Speech for Arthur C. Clarke Award, 24 August 2016

My speech as Non-voting Chair of JudgesTM at Foyles, 24 August 2016. Gratifyingly well received.

Novels with spaceships and novels with spiders,
near future Europe with parallels beside her,
a modified woman – flying with wings,
these are a few of my favourite things.

You’d think after thirty years it’d be easy to choose the Clarke winner – we’d turn up and all know that that novel is the one.

But this year we had a tough time getting to a short list and a tough time agreeing on a winner.

All of the books play with and reinvigorate the sandbox of science fiction – generation starships, ill-matched crews, AIs, parallel universes, mutants and have one or more moments of conceptual breakthrough, when you realise that the fictional universe is more complicated than you think.

It was suggested to me by Ian Whates, Leila Abu El Hawa, Andrew McKie, Liz Bourke and David Gullen that in a sense all the books on the short list were winners

But I pointed to the rule that There Can Be Only One.

Might it be Dave Hutchinson’s Europe at Midnight, follow-up to his Clarke shortlisted Europe in Autumn, with the Balkanised Europe now neighboured by a pocket universe consisting of a university, a pocket university, if you will? Of course, this is a very timely book, a very important book, said one of the judges, and we were deciding on a winner just over a week after the Brexit vote. This is my favourite book, said one of the judges.

There’s a pocket world in Iain Pears’s Arcadia, which laminates together a Tolkien-esque author and their fantasy world, and time travel from the near future to a parallel world. Pears nods, of course, to Tolkien and Lewis, to Sir Philip Sidney and to As You Like It, as well as many other references. Pears’s app add to the reading experience, challenges the linearity of reading and adds to the pleasure of the novel. This is my favourite book, said one of the judges.

Or might it be, Becky Chambers’s The Long Way to a Small Angry Planet, Kitshchie award-winning, originally self-published, lazily comparable to Firefly, but it does diversity and explores identity so much better than Whedon and almost effortlessly. Great fun, this is my favourite book, said one of the judges.

Or might it be a book that has to overcome a phobia of many of its readers and at least one of our judges, Adrian Tchaikovsky’s Children of Time. This is an epic tale, told across generations, as the last of humanity think they have found a terraformed planet to settle, only it is defended by an AI who is protecting the dominant species of the planet, which has been uplifted (and the novel has at least one nod to David Brin). Defying disbelief, that species turns out to be able to defend itself more than adequately. This is my favourite book, said one of the judges.

Alternatively, J.P. Smythe’s Way Down Dark is also set on a ship that has a voyage which will last generations –but here the passengers are awake, but society is falling apart. Chan has tried to maintain the Arboretum against the attacks of a savage gang. When her mother dies, Chan has to become leader in her place and save the ship. But nothing is quite as it seems and we are taken on quite a journey in the first of a trilogy. This is my favourite book, said one of the judges.

Finally, Nnedi Okorafor’s The Book of Phoenix, a prequel to Who Fears Death, forces the reader to confront some interested moral questions in the choice of protagonist – in some ways it’s a superhero origin story, but in truth it is more complex. Phoenix Okore is a modified, accelerated woman, imprisoned in a skyscraper in New York. When she breaks out in search of the truth, it starts a bloody chain of events in Ghana and the U.S. This is my favourite book, said one of the judges.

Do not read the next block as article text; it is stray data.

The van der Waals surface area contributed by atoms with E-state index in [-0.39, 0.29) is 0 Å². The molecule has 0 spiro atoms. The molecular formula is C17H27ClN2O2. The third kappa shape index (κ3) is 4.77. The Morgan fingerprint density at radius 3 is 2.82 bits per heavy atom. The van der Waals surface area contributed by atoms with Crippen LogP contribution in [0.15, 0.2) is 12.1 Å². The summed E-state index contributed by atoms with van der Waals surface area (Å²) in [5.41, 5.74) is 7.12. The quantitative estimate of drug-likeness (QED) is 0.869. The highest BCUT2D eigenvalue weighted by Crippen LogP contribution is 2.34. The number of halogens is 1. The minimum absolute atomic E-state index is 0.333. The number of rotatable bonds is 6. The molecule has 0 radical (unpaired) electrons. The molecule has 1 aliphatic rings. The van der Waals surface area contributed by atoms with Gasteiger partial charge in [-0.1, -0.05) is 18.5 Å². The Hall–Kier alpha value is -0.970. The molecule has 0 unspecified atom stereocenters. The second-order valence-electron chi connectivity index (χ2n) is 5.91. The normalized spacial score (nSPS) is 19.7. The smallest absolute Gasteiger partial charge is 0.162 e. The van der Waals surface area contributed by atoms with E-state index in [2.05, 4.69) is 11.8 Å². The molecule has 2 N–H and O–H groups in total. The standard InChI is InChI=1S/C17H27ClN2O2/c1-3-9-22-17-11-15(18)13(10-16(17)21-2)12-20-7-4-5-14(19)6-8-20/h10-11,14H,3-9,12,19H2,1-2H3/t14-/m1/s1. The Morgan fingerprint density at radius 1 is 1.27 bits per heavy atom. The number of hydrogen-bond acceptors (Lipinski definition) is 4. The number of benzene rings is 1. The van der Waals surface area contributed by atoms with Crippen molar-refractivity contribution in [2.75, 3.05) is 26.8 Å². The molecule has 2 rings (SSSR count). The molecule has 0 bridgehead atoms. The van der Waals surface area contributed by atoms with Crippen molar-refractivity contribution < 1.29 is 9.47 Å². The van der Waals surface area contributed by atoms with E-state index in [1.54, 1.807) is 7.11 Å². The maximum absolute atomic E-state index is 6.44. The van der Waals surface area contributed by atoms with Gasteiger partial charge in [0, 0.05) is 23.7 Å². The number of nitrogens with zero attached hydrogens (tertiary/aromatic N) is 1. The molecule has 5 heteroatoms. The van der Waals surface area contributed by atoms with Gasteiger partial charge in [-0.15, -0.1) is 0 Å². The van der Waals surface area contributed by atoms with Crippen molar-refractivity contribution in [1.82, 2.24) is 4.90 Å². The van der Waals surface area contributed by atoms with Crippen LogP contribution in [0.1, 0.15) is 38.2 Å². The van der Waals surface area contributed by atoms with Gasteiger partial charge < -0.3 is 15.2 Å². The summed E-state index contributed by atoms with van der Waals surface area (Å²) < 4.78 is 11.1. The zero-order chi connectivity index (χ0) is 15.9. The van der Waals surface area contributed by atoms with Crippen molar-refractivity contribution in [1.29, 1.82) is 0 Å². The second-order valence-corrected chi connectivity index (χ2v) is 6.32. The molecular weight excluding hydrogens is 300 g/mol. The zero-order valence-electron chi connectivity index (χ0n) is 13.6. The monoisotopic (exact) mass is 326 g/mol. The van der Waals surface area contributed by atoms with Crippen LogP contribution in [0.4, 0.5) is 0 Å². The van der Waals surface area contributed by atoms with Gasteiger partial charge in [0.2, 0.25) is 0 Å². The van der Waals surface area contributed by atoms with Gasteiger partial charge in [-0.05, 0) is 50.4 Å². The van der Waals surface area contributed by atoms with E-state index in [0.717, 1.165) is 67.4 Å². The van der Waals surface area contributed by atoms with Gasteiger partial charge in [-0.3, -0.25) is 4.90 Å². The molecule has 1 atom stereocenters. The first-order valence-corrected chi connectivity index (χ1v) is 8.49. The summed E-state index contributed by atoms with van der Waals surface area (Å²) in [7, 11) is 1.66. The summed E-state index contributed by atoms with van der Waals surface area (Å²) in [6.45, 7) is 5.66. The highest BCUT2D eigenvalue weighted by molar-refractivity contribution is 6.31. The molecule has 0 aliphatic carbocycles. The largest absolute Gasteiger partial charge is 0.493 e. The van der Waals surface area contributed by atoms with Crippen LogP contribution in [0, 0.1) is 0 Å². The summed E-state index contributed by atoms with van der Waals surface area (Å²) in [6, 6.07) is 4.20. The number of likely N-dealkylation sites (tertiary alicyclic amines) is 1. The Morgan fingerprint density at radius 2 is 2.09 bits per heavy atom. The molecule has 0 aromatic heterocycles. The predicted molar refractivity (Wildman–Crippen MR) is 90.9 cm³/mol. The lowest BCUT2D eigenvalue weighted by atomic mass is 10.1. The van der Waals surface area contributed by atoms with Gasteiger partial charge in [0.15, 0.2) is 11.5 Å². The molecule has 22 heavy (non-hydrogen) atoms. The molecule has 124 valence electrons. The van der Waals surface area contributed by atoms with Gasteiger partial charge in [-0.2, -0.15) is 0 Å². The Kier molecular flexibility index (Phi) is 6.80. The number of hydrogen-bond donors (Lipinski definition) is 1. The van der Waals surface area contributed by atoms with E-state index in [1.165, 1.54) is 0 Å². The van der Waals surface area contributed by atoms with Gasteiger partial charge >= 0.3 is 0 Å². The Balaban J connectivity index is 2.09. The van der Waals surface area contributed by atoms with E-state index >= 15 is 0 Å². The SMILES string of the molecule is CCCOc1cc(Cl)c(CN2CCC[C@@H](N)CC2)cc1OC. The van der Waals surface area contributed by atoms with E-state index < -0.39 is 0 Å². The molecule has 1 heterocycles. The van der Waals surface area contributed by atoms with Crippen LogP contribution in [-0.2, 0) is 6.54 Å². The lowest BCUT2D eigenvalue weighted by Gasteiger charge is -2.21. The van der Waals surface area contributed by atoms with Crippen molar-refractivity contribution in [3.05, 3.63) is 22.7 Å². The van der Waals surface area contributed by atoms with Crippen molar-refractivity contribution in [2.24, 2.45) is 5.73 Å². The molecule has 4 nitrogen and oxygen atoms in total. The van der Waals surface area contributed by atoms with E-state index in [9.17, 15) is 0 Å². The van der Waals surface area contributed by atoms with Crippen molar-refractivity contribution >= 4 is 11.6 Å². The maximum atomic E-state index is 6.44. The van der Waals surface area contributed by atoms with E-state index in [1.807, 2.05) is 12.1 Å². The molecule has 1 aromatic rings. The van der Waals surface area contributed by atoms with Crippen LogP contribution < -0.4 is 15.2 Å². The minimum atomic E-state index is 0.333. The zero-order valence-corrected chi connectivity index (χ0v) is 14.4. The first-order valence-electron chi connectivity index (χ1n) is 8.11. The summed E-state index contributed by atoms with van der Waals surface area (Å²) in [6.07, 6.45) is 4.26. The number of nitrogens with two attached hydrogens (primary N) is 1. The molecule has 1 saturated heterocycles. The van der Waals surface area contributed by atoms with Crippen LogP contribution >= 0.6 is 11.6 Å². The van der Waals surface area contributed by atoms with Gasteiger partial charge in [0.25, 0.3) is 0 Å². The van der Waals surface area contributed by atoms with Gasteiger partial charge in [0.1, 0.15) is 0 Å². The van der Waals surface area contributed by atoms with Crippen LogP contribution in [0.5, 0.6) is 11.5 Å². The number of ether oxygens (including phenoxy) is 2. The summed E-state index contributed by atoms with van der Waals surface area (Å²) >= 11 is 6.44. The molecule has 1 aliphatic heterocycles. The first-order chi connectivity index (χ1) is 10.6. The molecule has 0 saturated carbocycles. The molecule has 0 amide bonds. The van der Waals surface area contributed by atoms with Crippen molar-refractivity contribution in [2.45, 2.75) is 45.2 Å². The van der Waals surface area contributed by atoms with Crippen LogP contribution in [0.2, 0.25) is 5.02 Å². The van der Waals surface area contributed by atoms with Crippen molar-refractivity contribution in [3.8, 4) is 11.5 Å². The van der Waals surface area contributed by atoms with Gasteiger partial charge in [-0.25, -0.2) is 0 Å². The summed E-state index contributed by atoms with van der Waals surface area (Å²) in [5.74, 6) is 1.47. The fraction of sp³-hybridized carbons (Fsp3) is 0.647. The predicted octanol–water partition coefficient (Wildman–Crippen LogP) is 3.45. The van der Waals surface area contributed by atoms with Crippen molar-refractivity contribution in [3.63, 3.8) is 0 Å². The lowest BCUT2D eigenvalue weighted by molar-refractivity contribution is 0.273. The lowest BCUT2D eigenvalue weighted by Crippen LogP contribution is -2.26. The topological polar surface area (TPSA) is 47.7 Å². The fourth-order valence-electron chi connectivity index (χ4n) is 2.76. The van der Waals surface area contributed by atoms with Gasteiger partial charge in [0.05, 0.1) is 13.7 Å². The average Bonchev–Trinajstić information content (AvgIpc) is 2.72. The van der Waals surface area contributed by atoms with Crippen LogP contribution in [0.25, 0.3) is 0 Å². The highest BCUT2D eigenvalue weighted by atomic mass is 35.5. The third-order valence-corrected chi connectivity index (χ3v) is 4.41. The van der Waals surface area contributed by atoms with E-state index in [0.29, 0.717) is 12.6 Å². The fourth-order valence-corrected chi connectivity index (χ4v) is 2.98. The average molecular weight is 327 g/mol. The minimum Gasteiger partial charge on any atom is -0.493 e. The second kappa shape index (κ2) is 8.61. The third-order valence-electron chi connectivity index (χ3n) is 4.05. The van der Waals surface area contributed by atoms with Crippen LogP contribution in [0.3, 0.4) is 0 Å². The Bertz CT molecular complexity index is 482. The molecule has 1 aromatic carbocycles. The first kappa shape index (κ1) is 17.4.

You can see our problem. What do you mean by favourite?

Each year, for thirty years, the judges have to decide that for themselves. A different set of judges every year and a different favourite. How did they decide this year?

Novels with spaceships and novels with spiders,
near future Europe with parallels beside her,
a modified woman – flying with wings,
these are a few of my favourite things.

Norwegian Marigold

Painting Norway: Nikolai Astrup (Dulwich Picture Gallery, 5 February-15 May 2016)

It’s perhaps odd to think of landscape as political. It shouldn’t seem odd – humanity has shaped the planet with earthworks and agriculture and transportation across the centuries, and the ideological boundaries of course define it. Landscape painting goes further in its selection and depiction of topic, to write a nationality in oil or watercolours.

We’re pretty pisspoor when it comes to Norwegian artists – we only really know Edvard Munch and we mostly know him through misreading The Scream. Add to that Johan Dahl and Peder Balke (to whom I will come back in future blog entries), and I fear the list is exhausted. Munch isn’t really known for his landscapes as such, more his figures in them, but his backgrounds are clearly psychological in nature.

There’s a Dahl painting of a tree in one of the Bergen galleries, which represents Norway. This is presumably an echo, conscious or otherwise, of one of Caspar David Friedrich’s paintings of a tree, which represents Germany. Sylvan metonymy is the way forward – and no doubt a head scratching or two would recall an English oak to mind.

 Der Einsame Baum

Astrup (1880-1928) is an artist whose dates straddle the establishment of an independent Norway, and who is considered to be part of a generation of painters who were creating the country in paint – Norway had become ceded to Sweden from Denmark in 1814 and began fighting for independence, but it was not until 1905 that this finally came about. (I think there’s a set of artists, composers and writers in the 1840s and 1850s who were also working on this project, including Dahl.) Until the Dulwich Picture Gallery show Astrup had not been shown in the UK – and he was unknown to Andrew Graham-Dixon’s somewhat, uh, erratic, documentary on Norwegian art. The majority of canvases on show were landscapes – although sometimes there are groups of people, usually his family, whether siblings or wife and children, but also peasants planting or harvesting.